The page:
Zen Flesh, Zen Bones: A Collection of Zen and Pre-Zen Writings

Copertina anteriore
Paul Reps
Tuttle Publishing, 15 set 1998 - 211 pagine
14 Recensioni
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"It has stayed with me for the last 30 years, a classic portraying Zen mind to our linear thinking." --Phil Jackson, Head Coach of the Chicago Bulls and author of Sacred Hoops

Zen Flesh, Zen Bones offers a collection of accessible, primary Zen sources so that readers can contemplate the meaning of Zen for themselves. Within the pages, readers will find:

  • 101 Zen Stories, a collection of tales that recount actual experiences of Chinese and Japanese Zen teachers over a period of more than five centuries
  • The Gateless Gate, the famous thirteenth-century collection of Zen koans
  • Ten Bulls, a twelfth century commentary on the stages of awareness leading to enlightenment
  • Centering, a 4,000 year-old teaching from India that some consider to be the roots of Zen.

When Zen Flesh, Zen Bones was published in 1957, it became an instant sensation with an entire generation of readers who were just beginning to experiment with Zen. Over the years it has inspired leading American Zen teachers, students, and practitioners. Its popularity is as high today as ever.

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LibraryThing Review

Recensione dell'utente  - gmicksmith - LibraryThing

p. 18, #14 Muddy Road This is an interesting tale about monks and females and how to treat them; it is one of my favorite tales and one I remember to relate as the occasion arises. Leggi recensione completa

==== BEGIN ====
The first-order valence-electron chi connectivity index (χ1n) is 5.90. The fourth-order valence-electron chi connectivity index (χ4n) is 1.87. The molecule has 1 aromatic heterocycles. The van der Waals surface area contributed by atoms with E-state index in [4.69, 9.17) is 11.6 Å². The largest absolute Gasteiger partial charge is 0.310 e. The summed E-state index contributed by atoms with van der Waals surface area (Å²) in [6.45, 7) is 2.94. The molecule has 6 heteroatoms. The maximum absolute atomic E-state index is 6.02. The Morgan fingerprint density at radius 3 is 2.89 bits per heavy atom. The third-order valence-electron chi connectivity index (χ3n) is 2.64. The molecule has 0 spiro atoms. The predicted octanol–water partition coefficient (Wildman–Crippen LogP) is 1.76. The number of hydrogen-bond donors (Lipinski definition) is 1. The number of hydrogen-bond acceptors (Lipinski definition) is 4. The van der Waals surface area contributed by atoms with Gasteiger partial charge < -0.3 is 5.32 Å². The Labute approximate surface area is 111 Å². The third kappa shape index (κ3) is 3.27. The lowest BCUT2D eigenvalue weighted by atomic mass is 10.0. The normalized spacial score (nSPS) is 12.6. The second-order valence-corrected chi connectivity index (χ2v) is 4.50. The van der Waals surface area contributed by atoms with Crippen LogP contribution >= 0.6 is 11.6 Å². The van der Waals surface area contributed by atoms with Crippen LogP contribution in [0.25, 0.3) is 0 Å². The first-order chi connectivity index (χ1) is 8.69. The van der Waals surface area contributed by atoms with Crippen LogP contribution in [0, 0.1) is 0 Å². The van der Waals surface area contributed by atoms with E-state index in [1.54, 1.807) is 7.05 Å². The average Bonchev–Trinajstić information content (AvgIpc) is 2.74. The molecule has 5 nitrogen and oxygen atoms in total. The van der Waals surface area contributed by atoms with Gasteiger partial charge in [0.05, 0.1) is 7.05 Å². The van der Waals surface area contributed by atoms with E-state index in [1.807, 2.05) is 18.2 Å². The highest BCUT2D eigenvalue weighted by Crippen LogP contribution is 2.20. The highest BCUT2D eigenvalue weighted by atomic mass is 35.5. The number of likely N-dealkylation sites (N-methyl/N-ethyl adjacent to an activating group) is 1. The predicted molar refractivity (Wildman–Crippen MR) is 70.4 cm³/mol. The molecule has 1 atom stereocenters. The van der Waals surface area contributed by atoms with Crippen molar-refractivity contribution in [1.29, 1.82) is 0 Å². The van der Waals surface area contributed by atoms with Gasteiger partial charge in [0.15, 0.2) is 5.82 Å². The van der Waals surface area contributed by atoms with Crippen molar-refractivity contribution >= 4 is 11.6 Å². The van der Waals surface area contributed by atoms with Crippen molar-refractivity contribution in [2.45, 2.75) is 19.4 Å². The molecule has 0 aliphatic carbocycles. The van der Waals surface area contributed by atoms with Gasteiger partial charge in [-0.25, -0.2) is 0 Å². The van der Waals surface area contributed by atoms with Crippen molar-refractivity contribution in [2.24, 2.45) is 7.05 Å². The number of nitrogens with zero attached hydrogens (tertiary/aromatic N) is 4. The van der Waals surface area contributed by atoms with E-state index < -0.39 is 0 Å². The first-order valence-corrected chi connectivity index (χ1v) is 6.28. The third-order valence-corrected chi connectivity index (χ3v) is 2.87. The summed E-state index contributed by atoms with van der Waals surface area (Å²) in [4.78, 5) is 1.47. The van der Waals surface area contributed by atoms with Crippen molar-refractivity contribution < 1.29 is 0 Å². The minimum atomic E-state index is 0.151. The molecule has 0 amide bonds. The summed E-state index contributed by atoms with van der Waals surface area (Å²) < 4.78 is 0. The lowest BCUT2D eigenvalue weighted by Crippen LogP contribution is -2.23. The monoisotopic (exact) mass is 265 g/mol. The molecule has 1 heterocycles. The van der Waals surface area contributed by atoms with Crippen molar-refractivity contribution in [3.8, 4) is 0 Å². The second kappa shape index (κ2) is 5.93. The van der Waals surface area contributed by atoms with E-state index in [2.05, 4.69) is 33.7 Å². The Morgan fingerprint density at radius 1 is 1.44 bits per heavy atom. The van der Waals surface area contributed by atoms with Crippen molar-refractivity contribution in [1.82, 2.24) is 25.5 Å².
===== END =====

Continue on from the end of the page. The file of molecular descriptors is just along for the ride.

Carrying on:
LibraryThing Review

Recensione dell'utente  - James_Patrick_Joyce - LibraryThing

I remember being quite inspired by this book, but details are sketchy. I'll have to give it a re-read, at some point. Leggi recensione completa

Informazioni sull'autore (1998)

Paul Reps, the compiler, was an American who lived in many countries, including India, Norway, and Japan and studied many of man's efforts to find and realize his true spiritual stature. He was the author of several books of poems and prose. He once said that he felt "the equal of each grass blade and pebble and believe that it is possible to be happy though human and grown up."

Nyogen Senzaki, a Buddhist scholar of an international character to whom Reps acknowledged a deep debt of gratitude, was born in Japan. Early in life, he became a "homeless monk," wandering the land and studying from Buddhist monastery to monastery. His wanderings eventually took him to America, where for over 50 years he lived in California, with no connection with any sect, denomination, or cathedral, radiating the free and creative spirit of Zen upon all who cared to share his study, meditation, wisdom, and loving kindness.

Informazioni bibliografiche